When I was younger, I never understood why my New Mexican stepdad put green chile in the mashed potatoes. It took me 15 years and a handful of uninspiring buffet plates to realize the secret: It’s fun to sweat.

Fortunately it’s chile season here in the Southwest, and if you’re not already sweating before you sit down to eat, it’s not too late to start. There’s just something so alluring about the Hatch chile — its meaty peppery punch or the deep earthiness perhaps — that has us putting it into just about everything.

The chile relleno tamale at Tucson Tamale Company, 2545 E. Broadway, fits securely into that category of irresistible chile hybrids. Nestled snuggly inside a hearty roasted red pepper masa and plump of gooey cheese, the soft slab of Hatch chile makes this a substantial meal. And the chile is fresh too: The 6-year-old company recently installed a chile roaster, which periodically fills their store with that enticing smoky aroma.

Now of course, green chile tamales aren’t exactly reinventing the wheel. But Tucson Tamale Company stands out for their devotion to sourcing ethical, high-grade product. The masa imported specially from California is certified non-GMO, and most of their products are organic and/or gluten free. Even the fabulous spicy black beans they offer on the side show evidence of a gourmand's touch: they’re dusted with berbere, an African spice blend that owner Todd Martin adapted from a Marcus Samuelsson recipe.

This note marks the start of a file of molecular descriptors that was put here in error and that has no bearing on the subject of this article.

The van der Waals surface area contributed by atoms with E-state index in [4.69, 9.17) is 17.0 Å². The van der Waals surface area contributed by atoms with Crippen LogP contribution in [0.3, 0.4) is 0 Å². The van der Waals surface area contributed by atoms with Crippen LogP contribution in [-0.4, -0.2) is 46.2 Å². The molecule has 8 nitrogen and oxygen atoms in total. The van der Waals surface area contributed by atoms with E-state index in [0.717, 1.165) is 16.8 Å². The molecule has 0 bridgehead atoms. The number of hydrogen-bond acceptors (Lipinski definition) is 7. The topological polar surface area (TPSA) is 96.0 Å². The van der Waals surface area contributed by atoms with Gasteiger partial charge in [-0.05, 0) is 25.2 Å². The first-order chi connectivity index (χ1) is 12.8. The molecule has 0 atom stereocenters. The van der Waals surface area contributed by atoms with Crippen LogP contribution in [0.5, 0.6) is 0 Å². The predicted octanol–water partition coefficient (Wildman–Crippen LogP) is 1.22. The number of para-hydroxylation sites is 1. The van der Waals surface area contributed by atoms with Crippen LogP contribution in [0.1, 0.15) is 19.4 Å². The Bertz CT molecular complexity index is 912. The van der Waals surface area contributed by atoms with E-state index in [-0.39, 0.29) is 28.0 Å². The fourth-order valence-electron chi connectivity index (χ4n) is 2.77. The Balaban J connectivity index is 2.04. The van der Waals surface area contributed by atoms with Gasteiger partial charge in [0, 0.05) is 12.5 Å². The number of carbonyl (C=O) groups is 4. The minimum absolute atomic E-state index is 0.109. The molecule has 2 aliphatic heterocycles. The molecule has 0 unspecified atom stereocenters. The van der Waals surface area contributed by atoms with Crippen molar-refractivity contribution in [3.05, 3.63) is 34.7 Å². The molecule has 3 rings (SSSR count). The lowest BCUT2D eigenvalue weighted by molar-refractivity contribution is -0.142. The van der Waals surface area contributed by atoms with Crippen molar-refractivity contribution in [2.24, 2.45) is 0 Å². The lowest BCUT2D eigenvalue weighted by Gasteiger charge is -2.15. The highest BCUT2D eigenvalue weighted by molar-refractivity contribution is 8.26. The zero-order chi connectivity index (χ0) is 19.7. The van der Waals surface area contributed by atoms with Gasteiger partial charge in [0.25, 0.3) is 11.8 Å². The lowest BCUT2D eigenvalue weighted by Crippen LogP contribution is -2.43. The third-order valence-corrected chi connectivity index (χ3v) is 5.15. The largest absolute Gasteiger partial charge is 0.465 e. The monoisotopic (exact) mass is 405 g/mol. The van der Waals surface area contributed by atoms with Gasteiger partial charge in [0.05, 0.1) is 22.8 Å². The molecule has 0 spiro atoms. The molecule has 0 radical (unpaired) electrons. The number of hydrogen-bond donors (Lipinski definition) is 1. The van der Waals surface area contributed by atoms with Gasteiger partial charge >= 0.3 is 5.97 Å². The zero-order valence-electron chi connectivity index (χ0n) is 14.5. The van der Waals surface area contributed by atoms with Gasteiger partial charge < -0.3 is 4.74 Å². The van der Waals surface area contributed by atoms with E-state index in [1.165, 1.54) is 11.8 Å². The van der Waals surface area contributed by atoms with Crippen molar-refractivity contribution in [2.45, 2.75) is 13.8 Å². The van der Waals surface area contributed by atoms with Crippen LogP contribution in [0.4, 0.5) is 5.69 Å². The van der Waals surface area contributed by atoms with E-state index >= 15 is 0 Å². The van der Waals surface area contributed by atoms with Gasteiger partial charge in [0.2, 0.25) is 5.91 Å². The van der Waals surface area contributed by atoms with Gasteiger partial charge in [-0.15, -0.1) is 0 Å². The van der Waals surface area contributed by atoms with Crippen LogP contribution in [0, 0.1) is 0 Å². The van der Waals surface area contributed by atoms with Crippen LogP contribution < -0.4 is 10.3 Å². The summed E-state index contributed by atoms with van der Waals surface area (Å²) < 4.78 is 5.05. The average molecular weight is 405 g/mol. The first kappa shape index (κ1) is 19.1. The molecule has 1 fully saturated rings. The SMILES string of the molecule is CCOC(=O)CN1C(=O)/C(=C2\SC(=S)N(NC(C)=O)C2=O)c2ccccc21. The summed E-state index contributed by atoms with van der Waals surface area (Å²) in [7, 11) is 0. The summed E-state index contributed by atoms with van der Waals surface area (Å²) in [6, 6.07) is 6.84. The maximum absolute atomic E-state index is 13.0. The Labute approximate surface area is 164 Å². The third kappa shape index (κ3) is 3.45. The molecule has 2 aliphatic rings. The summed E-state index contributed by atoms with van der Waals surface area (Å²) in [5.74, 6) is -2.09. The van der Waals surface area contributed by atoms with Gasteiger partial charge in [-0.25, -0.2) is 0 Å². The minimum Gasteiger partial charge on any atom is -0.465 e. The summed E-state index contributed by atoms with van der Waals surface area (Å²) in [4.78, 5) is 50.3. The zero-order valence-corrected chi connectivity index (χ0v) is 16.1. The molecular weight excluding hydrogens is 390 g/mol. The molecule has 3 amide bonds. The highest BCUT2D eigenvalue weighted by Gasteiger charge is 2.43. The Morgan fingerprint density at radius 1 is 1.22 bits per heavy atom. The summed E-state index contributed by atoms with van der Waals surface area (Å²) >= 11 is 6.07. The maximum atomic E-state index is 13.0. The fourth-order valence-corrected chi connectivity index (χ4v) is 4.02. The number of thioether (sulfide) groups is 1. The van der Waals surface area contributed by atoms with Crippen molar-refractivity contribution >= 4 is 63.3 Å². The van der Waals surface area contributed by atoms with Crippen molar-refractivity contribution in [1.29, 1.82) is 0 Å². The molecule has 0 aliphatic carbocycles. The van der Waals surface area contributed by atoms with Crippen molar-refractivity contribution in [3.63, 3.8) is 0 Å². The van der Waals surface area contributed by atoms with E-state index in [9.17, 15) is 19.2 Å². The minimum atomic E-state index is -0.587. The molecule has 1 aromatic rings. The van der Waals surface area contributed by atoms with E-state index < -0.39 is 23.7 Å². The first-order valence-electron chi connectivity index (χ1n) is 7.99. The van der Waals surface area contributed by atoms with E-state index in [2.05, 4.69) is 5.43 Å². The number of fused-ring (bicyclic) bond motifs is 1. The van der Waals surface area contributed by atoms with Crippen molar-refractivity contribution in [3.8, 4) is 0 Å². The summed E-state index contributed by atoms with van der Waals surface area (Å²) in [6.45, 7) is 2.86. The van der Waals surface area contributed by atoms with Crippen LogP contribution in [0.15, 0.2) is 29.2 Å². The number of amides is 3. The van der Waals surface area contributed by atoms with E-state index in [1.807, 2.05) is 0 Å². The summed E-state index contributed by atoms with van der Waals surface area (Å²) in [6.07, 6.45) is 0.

But if you really want something that’ll give your senses a whirl, head west to Mother Hubbard’s Café, 14 W. Grant Road, where they’ll serve you a green chile waffle that’ll actually make you fear breakfast. The chiles they use — both chopped up in a batter filled with moist corn, and in a stew that feels more like a dare than a topping — were incredibly spicy. So spicy, in fact, that I couldn't have finished the waffle without half the bottle of syrup they put on the table. 

But I’m so glad I did, because before that morning I had never realized that sugary maple syrup and deliriously potent pepper can live in such sweet harmony. And with that incredible pain and release, life's flavors begin to open up ... 

Contact Andi Berlin at aberlin@tucson.com